Dean W Ball (00:36:29): Well, it seems like, I mean, as a bit of a question for you, I guess, but like, it seems like the Chinese, like, you know, the export controls on compute are going to start to really affect them. Because they were able to buy H100s.

Nathan Lambert (00:36:44): Yeah, this is what I was going to ask about. Isn't it that like a lot of NVIDIA's recent sales have been just them... prioritizing selling to China because they're not yet blocked. And then that creates a backlog in the US because Nvidia is like, well, they're not going to be able to buy them, so we should get our revenue while we can. It kind of checks out. I don't have a source on it, though.

Dean W Ball (00:37:04): Since I've always gotten... It's all through subsidiaries. Yeah. So Chinese companies saw the writing on the wall about export controls like two and a half years ago. And so they started to buy up A100s and H100s at that time. And then the export controls came through and things are leaky and NVIDIA had that chip. They were selling a chip that was like basically an A100 and basically an H100 for a year. And then that got blocked by the federal government. So like...

Nathan Lambert (00:37:37): Should we put Zuckerberg in charge of NVIDIA? Because I feel like for all the haters of Mark, Mark is pretty American and kind of follows it up, I feel like. He doesn't really care that Facebook is blocked in China. I feel like it's almost... I feel like this is why public companies sometimes have problems because they're too incentivized. Like Nvidia's stock, if they were to have to stop selling to China immediately, would get such a haircut. So literally their hands are tied to doing this thing, which I think is like going against what the executive policy is in such a clear way. It's like what they're trying to do. Which I'm like, this is a market failure. I was like, I don't think, like, I feel like Jensen's probably like, I don't, I guess he's pro-US. I don't know. Like, I don't care whether or not they're a hawk. It's just like, feels bad to go so clearly against what the intentions of the executive policy are, when there is a clear reason they're doing this.

Dean W Ball (00:38:31): Yeah. Yeah. No, I mean, I think that Jensen is going to comply with the letter of the law, but that philosophically he doesn't feel like it's his responsibility or good for him to be policing who his end users are. I think that's just how he feels.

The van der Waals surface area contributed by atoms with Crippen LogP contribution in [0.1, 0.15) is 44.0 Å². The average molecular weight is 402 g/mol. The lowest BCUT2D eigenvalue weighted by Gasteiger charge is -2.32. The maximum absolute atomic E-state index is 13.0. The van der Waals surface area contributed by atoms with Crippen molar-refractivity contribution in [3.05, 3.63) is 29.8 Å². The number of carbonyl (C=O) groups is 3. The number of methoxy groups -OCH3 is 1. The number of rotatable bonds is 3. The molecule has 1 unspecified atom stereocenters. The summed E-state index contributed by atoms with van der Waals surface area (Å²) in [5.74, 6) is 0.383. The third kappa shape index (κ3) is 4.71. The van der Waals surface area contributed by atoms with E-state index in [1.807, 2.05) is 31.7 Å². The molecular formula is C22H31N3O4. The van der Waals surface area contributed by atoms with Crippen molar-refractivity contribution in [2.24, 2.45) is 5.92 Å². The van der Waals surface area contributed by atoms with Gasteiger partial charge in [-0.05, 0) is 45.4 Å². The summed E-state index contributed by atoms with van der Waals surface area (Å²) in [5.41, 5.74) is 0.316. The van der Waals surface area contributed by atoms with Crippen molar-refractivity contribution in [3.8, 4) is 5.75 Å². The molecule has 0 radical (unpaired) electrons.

Nathan Lambert (00:38:47): That's another discussion. I think there's... It's a discussion that I've been trying to figure out. I think like Ben Thompson famously has these diagrams for like... where moderation can occur in the stack. And then figuring out what the mirror for where AI is in the stack, like whether or not it is just a product or if it seeps down to being like the AWS layer where like open AI's models are so fundamental to our computing infrastructure that them moderating at all and them deciding who they sell to is like extremely unclear. And I think it might be going in that direction.

Dean W Ball (00:39:20): It feels that way. But it does increasingly feel to me like... You know, the Chinese might not be able to keep up on foundation model training because they're not going to be able to string together 100,000 B100s in a year.

Nathan Lambert (00:39:32): They have more electricity, which seems to be what people are talking about is the limitation.

Dean W Ball (00:39:37): They just won't have the compute, though. And we'll figure out. The U.S., I think, will figure out the electricity. I mean, I don't think we're going to be building 100 gigawatt data centers, but we'll figure out the electricity for the next couple of years, I think. But the Chinese will be able to distill the models and right. And like release them as, as open weight.